Officially for "soft" targets, cluster bombs are highly deadly, because each one releases a huge number of bomblets, of which 8-12% don't explode immediately, making them de facto landmines. There are already millions of landmines and unexploded artillery shells littering the country, according to the UN.
A massive number of cluster bombs have rained down on civilian areas. One UN office has reported that cluster bombs were dropped over a village near Herat, leaving many unexploded bomblets.
Such bombs are so widely used and look so much like the food packages that the US has been dropping on Afghanistan that recent US broadcasts have sought to explain their subtle differences — though they are both bright yellow and reasonably similar in sizes, one is square and the other is can-shaped.
While US officials continue to claim to have no information on civilian casualties, they were adamant that the Taliban's figures of around 1000 civilian deaths caused by US bombs by October 23 were "outright lies".
However, the Seattle-based War Resisters League, which has painstakingly gathered data from public sources, said on October 25 that the Taliban figure was close to its own tally, which comes predominantly from refugees and Pakistani and European press.
Some such incidents catalogued since October 7 have included:
- the bombing, twice, during prayer time of the Sultanpur Mosque in Jalalabad, killing at least 120 people;
- the bombing of another mosque in Darunta village near Jalalabad, killing two and leaving an estimated 150 injured;
- attacks on Torghar and Farmada villages, north and west of Jalalabad, with at least 28 civilians killed in the latter;
- the bombing of Argandab, north of Kandahar, in which 10 were killed;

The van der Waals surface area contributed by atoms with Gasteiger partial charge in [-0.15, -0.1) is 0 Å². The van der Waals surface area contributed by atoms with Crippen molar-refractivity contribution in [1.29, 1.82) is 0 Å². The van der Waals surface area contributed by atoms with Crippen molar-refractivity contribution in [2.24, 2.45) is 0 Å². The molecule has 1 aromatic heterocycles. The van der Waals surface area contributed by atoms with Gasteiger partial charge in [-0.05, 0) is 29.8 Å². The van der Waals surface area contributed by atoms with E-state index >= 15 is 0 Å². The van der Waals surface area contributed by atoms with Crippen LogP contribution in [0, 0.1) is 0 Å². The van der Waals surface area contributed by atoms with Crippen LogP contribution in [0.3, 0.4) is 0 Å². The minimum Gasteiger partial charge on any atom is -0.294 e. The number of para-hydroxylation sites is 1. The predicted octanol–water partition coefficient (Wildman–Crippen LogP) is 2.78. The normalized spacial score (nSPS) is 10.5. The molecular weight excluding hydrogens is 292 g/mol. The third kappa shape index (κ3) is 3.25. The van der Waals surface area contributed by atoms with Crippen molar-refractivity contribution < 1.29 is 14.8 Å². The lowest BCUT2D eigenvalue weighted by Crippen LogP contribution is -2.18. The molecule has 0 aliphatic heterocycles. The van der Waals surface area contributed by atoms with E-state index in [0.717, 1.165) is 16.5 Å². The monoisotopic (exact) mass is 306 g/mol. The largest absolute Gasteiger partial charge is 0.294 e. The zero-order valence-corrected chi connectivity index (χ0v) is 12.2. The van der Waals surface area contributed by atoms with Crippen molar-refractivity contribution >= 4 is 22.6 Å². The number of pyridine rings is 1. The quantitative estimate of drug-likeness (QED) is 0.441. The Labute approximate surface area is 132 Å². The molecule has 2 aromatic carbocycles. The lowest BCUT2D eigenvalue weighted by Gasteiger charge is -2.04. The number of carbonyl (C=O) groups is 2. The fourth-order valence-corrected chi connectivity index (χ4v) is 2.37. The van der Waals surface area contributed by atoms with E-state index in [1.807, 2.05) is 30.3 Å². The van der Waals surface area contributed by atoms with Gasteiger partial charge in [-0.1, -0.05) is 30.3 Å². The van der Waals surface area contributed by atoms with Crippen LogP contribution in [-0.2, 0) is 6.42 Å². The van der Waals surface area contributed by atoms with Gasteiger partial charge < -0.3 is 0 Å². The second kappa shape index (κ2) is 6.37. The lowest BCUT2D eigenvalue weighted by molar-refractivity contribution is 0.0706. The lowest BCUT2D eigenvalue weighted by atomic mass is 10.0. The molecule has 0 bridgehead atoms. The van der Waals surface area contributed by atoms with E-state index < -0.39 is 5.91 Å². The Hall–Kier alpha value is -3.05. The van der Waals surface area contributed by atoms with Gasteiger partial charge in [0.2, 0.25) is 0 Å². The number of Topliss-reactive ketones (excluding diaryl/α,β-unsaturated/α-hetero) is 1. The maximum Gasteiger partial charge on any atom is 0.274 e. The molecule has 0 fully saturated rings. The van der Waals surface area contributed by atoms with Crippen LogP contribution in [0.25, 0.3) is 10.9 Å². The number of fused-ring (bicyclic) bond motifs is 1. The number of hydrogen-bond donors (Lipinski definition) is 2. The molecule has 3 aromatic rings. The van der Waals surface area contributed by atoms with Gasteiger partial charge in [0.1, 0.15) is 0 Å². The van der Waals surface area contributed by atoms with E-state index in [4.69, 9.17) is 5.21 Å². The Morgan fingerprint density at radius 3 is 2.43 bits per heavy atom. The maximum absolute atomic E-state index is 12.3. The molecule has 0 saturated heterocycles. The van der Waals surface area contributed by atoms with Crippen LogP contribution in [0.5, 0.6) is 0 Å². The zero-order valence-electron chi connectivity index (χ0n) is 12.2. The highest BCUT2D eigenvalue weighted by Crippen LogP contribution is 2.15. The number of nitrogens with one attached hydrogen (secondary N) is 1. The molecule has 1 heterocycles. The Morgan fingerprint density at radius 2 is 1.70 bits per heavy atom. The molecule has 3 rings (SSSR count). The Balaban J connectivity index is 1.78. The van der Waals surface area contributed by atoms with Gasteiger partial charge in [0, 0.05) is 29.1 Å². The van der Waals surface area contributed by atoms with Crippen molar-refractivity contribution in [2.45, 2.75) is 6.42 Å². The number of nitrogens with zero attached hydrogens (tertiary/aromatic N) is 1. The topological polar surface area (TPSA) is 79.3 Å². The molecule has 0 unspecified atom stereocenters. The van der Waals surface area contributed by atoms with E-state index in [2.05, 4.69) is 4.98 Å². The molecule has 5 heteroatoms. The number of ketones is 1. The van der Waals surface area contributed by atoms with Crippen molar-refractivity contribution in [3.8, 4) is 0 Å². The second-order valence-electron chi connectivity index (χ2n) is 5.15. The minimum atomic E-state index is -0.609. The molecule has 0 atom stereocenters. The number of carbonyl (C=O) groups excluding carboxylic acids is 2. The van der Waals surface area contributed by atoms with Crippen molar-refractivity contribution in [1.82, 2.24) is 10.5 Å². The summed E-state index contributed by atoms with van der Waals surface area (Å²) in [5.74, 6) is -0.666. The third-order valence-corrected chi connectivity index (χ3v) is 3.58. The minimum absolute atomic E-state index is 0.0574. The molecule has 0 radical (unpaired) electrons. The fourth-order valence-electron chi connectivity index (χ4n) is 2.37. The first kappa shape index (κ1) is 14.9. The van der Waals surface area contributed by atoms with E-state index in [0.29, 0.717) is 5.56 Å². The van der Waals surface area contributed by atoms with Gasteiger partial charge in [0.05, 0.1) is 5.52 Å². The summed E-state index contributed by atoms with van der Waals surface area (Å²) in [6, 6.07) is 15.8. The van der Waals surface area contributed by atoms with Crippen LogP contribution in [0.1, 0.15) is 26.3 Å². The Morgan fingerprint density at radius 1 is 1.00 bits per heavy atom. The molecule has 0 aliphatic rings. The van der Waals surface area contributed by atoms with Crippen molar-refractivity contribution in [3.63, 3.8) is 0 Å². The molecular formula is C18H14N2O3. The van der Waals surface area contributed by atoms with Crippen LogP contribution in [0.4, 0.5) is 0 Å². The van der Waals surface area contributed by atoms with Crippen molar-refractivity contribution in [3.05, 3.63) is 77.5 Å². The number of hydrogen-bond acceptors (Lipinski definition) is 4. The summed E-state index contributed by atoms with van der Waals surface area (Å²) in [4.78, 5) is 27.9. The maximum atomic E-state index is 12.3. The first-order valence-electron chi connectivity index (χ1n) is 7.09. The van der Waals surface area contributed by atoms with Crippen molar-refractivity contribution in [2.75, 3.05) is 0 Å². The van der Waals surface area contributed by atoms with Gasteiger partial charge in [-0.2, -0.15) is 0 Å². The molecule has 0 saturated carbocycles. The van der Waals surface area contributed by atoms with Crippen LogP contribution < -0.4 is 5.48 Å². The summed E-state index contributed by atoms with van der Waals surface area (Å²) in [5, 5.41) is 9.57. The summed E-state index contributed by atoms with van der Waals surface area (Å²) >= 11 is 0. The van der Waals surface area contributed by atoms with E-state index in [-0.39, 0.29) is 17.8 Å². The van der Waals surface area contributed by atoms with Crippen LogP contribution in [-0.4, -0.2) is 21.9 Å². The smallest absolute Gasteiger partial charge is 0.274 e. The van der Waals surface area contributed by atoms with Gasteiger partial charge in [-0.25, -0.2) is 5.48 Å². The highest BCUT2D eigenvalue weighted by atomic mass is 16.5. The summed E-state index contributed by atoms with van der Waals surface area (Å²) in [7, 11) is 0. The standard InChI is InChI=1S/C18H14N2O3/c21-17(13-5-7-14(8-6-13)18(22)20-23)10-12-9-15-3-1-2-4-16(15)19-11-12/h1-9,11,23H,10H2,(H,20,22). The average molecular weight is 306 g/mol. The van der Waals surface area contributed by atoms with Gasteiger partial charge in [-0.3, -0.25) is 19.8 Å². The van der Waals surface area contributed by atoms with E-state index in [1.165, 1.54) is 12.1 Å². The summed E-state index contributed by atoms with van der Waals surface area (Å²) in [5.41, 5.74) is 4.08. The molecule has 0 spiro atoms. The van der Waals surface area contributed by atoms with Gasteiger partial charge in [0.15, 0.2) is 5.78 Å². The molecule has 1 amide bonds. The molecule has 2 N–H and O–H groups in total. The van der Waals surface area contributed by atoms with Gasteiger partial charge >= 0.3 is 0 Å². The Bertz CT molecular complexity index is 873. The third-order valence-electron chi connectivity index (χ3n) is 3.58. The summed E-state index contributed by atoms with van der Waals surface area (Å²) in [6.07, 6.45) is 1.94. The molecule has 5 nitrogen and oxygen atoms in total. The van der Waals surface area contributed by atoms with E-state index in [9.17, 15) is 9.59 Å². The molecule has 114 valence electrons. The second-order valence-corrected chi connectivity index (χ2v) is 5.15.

- the death of a five-year-old child, Taj Muhammed, who was hit by a bomb while sleeping in his home just outside Kandahar;
- the attack by two missiles on October 8 of a civilian location near Jalalabad airport, killing one and seriously injuring many others;
- the bombing, on October 11, of Qala-e-Chaman village near Kabul airport, killing a child. A nearby house was hit later that day, killing 10;
- sundry bombings of the major cities of Kandahar and Mazar-i-Sharif, which according to the UN had killed 10 civilians in the former and 20 in the latter by October 12;
- a bombing raid on Kabul on October 17, which hit a school and the central part of the city;
- a bombing attack on Mudad Chowk, a residential part of Kandahar, which killed at least seven people; and
- an October 18 raid on Qalaye Zaman Khan, Kandahar, which killed four members of one family and a 16-year-old girl in another family.
The War Resisters League quoted refugees as saying that dead bodies were littering the streets of Kandahar, with more dying in the hospitals for lack of appropriate care and medicines.
The Revolutionary Association of the Women of Afghanistan has also reported cases of civilian casualties, including:
- On October 14, a girl from the Dadkhuda family in Kabul was killed by a missile, which left three of her family members seriously injured;
- On October 18, two young girls were killed by two separate bombs which hit Old Makroryan in Kabul; and
- On October 21, the New Project area near Masjed-e-Itefaq, Kabul, was struck, killing eight from one family, leaving eight injured.
According to Human Rights Watch, at least 23 civilians, the majority of them young children, were killed when US bombs hit the Thori village near a Taliban base in Urozgan province three times on the night of October 21.
On October 22, the group said, between 25-35 civilians died when US bombs and gunfire — lasting one hour — hit their village, Chowkar-Karez, 40 kilometres north of Kandahar.
Writing on October 24, Geov Parrish of the War Resisters League said he believed the civilian death toll in Afghanistan was already in the thousands and will surely be pushed up by at least two developments: the US Air Force pilots' mandate to fire "at will" and the continuing US use of cluster bombs.
Ominously, Parrish added, "With winter coming on and an estimated seven million at risk of starvation, there's not much time left to kill civilians before they start dying on their own."
From Green Left Weekly, November 7, 2001.
Visit the Green Left Weekly home page.